Truncus arteriosus


Truncus arteriosus anatomy
  • A cyanotic congenital heart defect
  • Blood is pumped through a single truncal valve into a truncal artery which gives rise to the aorta and the pulmonary arteries
  • Associated with large VSD in most patients
  • Incidence ranges from 6 to 10 per 100,000 live births, accounts for 4% of all congenital heart disease [1]


  • PVR is high in the newborn infant, so there is little left to right shunting at birth
  • Over first several weeks of life, PVR drops, left to right shunting increases, leading to heart failure
  • Mixing of systemic and pulmonary blood leads to mild to moderate cyanosis
  • Pulmonary vascular obstructive disease may develop in surgically uncorrected patients

Clinical Features

  • Most present within the first weeks of life with

Differential Diagnosis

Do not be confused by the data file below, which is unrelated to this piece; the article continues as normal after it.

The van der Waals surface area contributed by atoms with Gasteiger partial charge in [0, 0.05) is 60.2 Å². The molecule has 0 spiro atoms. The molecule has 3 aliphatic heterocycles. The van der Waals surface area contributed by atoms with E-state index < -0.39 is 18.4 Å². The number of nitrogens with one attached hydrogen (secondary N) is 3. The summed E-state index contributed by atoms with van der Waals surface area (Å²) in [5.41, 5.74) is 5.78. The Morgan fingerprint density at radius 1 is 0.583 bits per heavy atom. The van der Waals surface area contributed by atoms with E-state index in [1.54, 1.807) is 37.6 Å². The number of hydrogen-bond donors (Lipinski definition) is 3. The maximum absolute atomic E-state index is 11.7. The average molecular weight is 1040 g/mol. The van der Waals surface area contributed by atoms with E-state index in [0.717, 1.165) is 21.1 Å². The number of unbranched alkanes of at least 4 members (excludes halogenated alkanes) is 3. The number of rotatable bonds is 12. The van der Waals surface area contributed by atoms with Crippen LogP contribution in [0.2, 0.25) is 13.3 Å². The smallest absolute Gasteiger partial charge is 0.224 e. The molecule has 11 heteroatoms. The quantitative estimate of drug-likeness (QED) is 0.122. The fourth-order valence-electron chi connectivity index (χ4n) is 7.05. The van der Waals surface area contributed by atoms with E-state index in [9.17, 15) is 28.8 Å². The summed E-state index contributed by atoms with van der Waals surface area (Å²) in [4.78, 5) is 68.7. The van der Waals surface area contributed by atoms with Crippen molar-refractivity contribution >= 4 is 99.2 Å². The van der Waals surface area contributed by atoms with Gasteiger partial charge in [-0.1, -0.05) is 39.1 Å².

Congenital Heart Disease Types


  • ECG
    • May be normal
    • May have evidence of left or right ventricular hypertrophy
  • Chest x-ray
    • Enlarged cardiac silhouette
    • Increased pulmonary vascular markings
    • May see absent thymus in patients with TA associated with DiGeorge syndrome
  • Echocardiography



  • Admit

See Also

External Links


  1. Reller MD. Prevalence of congenital heart defects in metropolitan Atlanta, 1998-2005. J Pediatr. 2008;153(6):807-13.
  2. Knipe K et al. Cyanotic congenital heart diseases. Radiopaedia.
  3. Thompson LD. Neonatal repair of truncus arteriosus: continuing improvement in outcomes. Ann Thorac Surg. 2001;72(2):391-5.